Memory includes several aspects:



All of these are evaluated during a mental status examination (see Chapter 6).


In the last clinical example, Mr. B had trouble remembering the three objects he had heard named 5 minutes before and what he had eaten for lunch, but he gave accurate dates for significant events earlier in his life. Most aging people dwell on the past, but people with recent memory loss have difficulty shifting to the present and at advanced stages may seem to live in the past. This was demonstrated by Mr. B’s misidentification of his grandson and his daughter-in-law.


Another behavior related to memory loss is confabulation. Confabulation is a confused person’s tendency to make up a response to a question when unable to remember the answer. For instance, when Mr. B was asked whether he knew one of the female residents of the home, he replied, “Of course I know her. I used to play gin with her husband.” Actually, the woman’s husband had been dead for many years, and Mr. B had never met him.


Confabulation should not be viewed as lying or as an attempt to deceive but rather as a way of trying to save face in an embarrassing situation. Mr. B is aware that he should know the answer to the question and gives an answer that seems reasonable, not entirely disbelieving it himself.


It is not unlike the situation in which a person meets an acquaintance and cannot recall the other’s name or where they met. The person acts as if these facts are remembered, hoping that the other will offer clues about their identity. Denial of memory loss also may be related to the effect of dementia on the cognitive abilities needed for awareness of the problem.


As AD progresses, patients often develop aphasia, apraxia, agnosia, and amnesia:



These behaviors are related to the effect of the illness on the temporal-parietal-occipital association cortex.


Vocabulary and general information may be less affected by dementia until its late stages, and recall depends on when the information was learned. Facts learned early in life may be recalled well, whereas those learned recently may be quickly forgotten, as seen by Mr. B’s performance in listing the last 10 presidents.


Patients with dementia may have disturbed sleep, which can worsen memory complaints. They can have labile mood swings, particularly if the limbic system has been affected by the disease process. Some deterioration in social skills may be present as well.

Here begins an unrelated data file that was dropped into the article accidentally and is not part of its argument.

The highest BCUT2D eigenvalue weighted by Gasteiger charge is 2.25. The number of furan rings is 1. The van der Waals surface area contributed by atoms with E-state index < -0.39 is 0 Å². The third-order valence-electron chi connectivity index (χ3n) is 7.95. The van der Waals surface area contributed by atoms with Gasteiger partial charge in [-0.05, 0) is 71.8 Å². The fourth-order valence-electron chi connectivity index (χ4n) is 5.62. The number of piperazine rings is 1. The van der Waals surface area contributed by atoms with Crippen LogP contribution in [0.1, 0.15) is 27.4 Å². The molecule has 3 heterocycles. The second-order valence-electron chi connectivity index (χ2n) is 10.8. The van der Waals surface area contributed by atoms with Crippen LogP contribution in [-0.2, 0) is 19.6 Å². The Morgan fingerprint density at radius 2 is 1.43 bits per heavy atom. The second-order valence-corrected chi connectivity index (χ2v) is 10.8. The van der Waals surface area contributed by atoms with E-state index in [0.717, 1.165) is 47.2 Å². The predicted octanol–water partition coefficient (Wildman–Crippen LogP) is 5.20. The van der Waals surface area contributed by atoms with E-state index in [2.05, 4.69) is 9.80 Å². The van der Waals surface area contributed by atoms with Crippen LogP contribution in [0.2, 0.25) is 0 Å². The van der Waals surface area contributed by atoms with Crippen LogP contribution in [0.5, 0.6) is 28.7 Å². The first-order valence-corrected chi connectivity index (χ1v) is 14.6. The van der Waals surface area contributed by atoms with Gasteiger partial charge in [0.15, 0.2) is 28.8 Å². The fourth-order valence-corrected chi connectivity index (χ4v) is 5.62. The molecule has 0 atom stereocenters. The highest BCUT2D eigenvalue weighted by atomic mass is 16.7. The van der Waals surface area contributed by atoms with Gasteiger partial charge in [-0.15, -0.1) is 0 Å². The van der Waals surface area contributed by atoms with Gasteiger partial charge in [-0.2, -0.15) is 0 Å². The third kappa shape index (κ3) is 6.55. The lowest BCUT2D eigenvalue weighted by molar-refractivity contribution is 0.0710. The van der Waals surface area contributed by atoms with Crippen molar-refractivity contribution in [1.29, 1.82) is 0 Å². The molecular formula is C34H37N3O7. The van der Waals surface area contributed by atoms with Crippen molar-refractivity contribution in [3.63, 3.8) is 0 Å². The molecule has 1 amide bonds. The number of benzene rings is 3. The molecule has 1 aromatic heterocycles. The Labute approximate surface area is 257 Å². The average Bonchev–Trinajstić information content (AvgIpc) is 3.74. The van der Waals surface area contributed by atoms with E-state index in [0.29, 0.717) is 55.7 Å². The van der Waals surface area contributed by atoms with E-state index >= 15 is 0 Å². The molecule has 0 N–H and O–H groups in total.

Impulsive sexual advances may occur, reflecting decreased inhibition and impaired judgment as well as deterioration in the limbic system. Often this behavior is an attempt to establish interpersonal contact and is a way of asking for caring from others. It is also a way of reinforcing an important part of the person’s identity—a part that becomes less secure as mental functioning declines.


Alterations in sexual functioning associated with AD cause great concern for patients and their partners. Loss of erection ability is a common problem among men with AD, and it is uncertain whether this is physiological or psychological in origin. However, often both the patient and the sexual partner can benefit from continued sexual intimacy.


Restlessness and agitation are other behaviors that occur with dementia. Extreme agitation may occur at night, a phenomenon known as sundowning syndrome. Sundowning syndrome probably results from tiredness at the end of the day combined with fewer orienting stimuli at night, such as planned activities, meals, and contact with people.



Agitation can be caused by physical and medical problems, environmental stresses, sleep problems, and psychiatric disorders. Each should be carefully evaluated and treated. Disorientation can result in fear and agitation in individuals with cognitive impairment.



The following are precipitating factors related to catastrophic reactions: